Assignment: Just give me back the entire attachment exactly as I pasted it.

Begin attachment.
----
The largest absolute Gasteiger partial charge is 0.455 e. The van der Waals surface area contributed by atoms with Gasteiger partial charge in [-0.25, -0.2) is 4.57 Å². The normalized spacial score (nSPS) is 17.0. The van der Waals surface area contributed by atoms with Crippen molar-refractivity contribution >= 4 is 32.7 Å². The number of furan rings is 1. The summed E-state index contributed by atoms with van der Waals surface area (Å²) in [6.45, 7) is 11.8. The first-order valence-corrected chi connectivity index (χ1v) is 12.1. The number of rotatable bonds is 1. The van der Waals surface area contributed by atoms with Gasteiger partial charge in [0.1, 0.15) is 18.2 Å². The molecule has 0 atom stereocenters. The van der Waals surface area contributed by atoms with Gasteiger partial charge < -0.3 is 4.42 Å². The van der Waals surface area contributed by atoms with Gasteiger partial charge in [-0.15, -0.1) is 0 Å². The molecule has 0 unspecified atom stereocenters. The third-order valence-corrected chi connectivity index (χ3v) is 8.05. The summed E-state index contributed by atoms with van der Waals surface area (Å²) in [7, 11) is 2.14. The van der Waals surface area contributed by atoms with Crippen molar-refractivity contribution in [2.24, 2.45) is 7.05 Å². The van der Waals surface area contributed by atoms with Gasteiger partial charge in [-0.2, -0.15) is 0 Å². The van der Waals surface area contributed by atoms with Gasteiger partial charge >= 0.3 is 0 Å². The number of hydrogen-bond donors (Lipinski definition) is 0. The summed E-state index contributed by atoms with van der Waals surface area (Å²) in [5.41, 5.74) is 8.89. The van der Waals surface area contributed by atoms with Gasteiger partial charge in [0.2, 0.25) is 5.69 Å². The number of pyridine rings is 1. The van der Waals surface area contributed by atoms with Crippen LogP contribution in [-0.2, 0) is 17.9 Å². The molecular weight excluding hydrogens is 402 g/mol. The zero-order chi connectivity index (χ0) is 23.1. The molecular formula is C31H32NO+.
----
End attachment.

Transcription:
The largest absolute Gasteiger partial charge is 0.455 e. The van der Waals surface area contributed by atoms with Gasteiger partial charge in [-0.25, -0.2) is 4.57 Å². The normalized spacial score (nSPS) is 17.0. The van der Waals surface area contributed by atoms with Crippen molar-refractivity contribution >= 4 is 32.7 Å². The number of furan rings is 1. The summed E-state index contributed by atoms with van der Waals surface area (Å²) in [6.45, 7) is 11.8. The first-order valence-corrected chi connectivity index (χ1v) is 12.1. The number of rotatable bonds is 1. The van der Waals surface area contributed by atoms with Gasteiger partial charge in [0.1, 0.15) is 18.2 Å². The molecule has 0 atom stereocenters. The van der Waals surface area contributed by atoms with Gasteiger partial charge < -0.3 is 4.42 Å². The van der Waals surface area contributed by atoms with Gasteiger partial charge in [-0.15, -0.1) is 0 Å². The molecule has 0 unspecified atom stereocenters. The third-order valence-corrected chi connectivity index (χ3v) is 8.05. The summed E-state index contributed by atoms with van der Waals surface area (Å²) in [7, 11) is 2.14. The van der Waals surface area contributed by atoms with Crippen molar-refractivity contribution in [2.24, 2.45) is 7.05 Å². The van der Waals surface area contributed by atoms with Gasteiger partial charge in [-0.2, -0.15) is 0 Å². The van der Waals surface area contributed by atoms with Gasteiger partial charge >= 0.3 is 0 Å². The number of hydrogen-bond donors (Lipinski definition) is 0. The summed E-state index contributed by atoms with van der Waals surface area (Å²) in [5.41, 5.74) is 8.89. The van der Waals surface area contributed by atoms with Gasteiger partial charge in [0.2, 0.25) is 5.69 Å². The number of pyridine rings is 1. The van der Waals surface area contributed by atoms with Crippen LogP contribution in [-0.2, 0) is 17.9 Å². The molecular weight excluding hydrogens is 402 g/mol. The zero-order chi connectivity index (χ0) is 23.1. The molecular formula is C31H32NO+.